140812061928-ripley-ukraine-russian-convoy-00000920-story-topSomewhere in southern Russia, a convoy of 280 white-painted trucks snaked its way Tuesday toward the Ukrainian border. Depending on whom you ask, what’s inside may either be a treasure trove of relief goods for war-weary civilians, or the vanguard of a Russian invasion of eastern Ukraine. With thousands of Russian troops still posted near the Ukrainian border and Ukraine’s military putting increasing pressure on pro-Russian fighters around the city of Donetsk, many in Ukraine and elsewhere feared the latter. “Russia keeps inventing new excuses for their policy,” Ukraine’s Deputy Foreign Minister, Danylo Lubkivsky, told reporters Tuesday in Kiev. “In Georgia, it was defending pro-Russian minorities. In Ukraine’s Crimea, preventing NATO invasion.”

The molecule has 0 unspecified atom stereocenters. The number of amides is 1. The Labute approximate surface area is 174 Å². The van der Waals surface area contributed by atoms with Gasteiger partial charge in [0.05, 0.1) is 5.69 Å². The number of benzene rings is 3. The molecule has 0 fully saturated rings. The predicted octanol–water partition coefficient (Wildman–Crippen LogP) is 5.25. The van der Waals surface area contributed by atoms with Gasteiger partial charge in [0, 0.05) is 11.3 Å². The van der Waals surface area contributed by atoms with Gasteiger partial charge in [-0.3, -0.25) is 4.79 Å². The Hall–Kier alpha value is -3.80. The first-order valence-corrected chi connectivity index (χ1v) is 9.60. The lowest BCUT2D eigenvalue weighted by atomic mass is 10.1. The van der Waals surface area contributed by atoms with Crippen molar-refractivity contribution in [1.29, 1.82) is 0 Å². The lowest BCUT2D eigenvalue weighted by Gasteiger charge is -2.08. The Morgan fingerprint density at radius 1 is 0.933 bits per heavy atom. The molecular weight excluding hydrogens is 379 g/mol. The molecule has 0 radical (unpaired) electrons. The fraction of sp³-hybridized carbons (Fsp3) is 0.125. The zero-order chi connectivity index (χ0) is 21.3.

“In Donbas,” he said referring to the war-torn eastern region of Ukraine that includes the contested cities of Donetsk and Luhansk, “they are trying to use the pretext of humanitarian aid and assistance.” Without offering proof, Ukrainian officials have even accused Russia of repainting military vehicles white to disguise their efforts. In Kiev, where many loyalties lie with the Ukrainian government, skepticism of Russian President Vladimir Putin’s motive was rampant among ordinary residents. “Normal people do not send guns to kill people and food for them to eat in the same cars,” said IT specialist Igor Vlasenko. “I think most Ukrainians want him to leave Ukraine alone. We can help ourselves.” And it’s not just the Ukrainians raising concerns about a possible Russian Trojan horse. More